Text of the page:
Weaknesses: Price. You wouldn't believe what my wife thinks it cost vs. what I paid . . . I guess for carbon and a top build, this is becoming standard, but still it is enough to make me overly nervous about it.
Not too sure of the Sun Ringle wheels yet--first experience. No issues; just wondering if there's something better I should aim for. I had to add rime tape to set it up tubeless (not really an issue, but thought it would come ready out of the box).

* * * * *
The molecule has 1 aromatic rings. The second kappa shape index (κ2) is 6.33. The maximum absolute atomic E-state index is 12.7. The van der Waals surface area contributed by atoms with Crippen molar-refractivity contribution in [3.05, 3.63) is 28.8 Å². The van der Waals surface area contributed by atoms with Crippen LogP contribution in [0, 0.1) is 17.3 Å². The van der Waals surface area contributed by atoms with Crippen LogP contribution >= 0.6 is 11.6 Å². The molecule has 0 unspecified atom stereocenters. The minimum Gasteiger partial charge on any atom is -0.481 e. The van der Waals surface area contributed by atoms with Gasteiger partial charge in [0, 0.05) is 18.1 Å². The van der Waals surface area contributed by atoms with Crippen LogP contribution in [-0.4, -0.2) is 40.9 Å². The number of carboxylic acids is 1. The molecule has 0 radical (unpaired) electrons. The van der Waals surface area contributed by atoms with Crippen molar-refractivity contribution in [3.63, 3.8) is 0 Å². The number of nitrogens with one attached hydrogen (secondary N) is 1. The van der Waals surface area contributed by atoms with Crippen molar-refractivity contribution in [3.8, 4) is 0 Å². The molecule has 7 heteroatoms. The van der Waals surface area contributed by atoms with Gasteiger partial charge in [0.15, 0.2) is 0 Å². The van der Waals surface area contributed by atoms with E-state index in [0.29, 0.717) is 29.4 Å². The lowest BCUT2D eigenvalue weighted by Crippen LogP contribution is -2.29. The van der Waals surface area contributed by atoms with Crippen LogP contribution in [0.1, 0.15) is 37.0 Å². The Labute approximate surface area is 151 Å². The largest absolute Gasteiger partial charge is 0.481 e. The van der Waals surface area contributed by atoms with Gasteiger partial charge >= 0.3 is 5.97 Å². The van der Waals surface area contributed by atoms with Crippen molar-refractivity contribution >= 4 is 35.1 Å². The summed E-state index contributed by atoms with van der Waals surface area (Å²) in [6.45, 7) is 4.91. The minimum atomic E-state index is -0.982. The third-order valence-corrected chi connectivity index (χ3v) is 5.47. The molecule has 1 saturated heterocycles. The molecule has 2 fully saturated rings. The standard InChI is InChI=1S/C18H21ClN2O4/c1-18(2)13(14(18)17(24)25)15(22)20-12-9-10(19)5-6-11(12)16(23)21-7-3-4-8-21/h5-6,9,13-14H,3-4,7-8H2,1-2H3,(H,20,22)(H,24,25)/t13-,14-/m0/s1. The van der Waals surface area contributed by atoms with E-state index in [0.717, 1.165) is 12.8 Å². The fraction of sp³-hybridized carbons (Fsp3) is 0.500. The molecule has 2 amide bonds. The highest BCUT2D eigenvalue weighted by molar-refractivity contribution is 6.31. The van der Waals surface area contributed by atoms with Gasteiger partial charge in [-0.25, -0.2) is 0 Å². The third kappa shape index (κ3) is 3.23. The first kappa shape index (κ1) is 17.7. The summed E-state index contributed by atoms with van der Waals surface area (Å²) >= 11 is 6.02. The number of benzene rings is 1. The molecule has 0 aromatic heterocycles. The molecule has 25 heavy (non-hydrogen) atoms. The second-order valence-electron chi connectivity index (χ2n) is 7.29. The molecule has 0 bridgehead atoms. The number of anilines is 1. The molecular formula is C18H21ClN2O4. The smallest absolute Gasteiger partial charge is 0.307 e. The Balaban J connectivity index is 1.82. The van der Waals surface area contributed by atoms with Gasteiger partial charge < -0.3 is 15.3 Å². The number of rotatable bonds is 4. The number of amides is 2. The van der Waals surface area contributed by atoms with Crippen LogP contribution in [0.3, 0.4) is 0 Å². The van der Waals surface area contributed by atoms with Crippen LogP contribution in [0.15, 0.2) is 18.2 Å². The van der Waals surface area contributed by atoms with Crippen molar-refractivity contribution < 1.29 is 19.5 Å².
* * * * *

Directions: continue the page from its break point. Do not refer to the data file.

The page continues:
I am 42 but am getting in the best riding shape of my life--partly because I just bought a bike that would be wasted if I didn't. So I am riding better in general because of fitness, but this bike is changing things for me as well. The "straight-up" geometry is certainly straight up, and with a short stem I am looking at more of the (larger) front wheel than I am used to, but as I noted when I changed back to a 26" for a short climb and descent it felt weird going back. I used to ride a Turner Burner, and I kept saying how that bike made me a better rider. This Altitude does not climb quite like that Turner--no bike I have ever ridden does--but I do feel like it is making me an even better rider because I can climb AND descend, corner, jump, drop, and flat out play far more than I could before. It's fun all over again.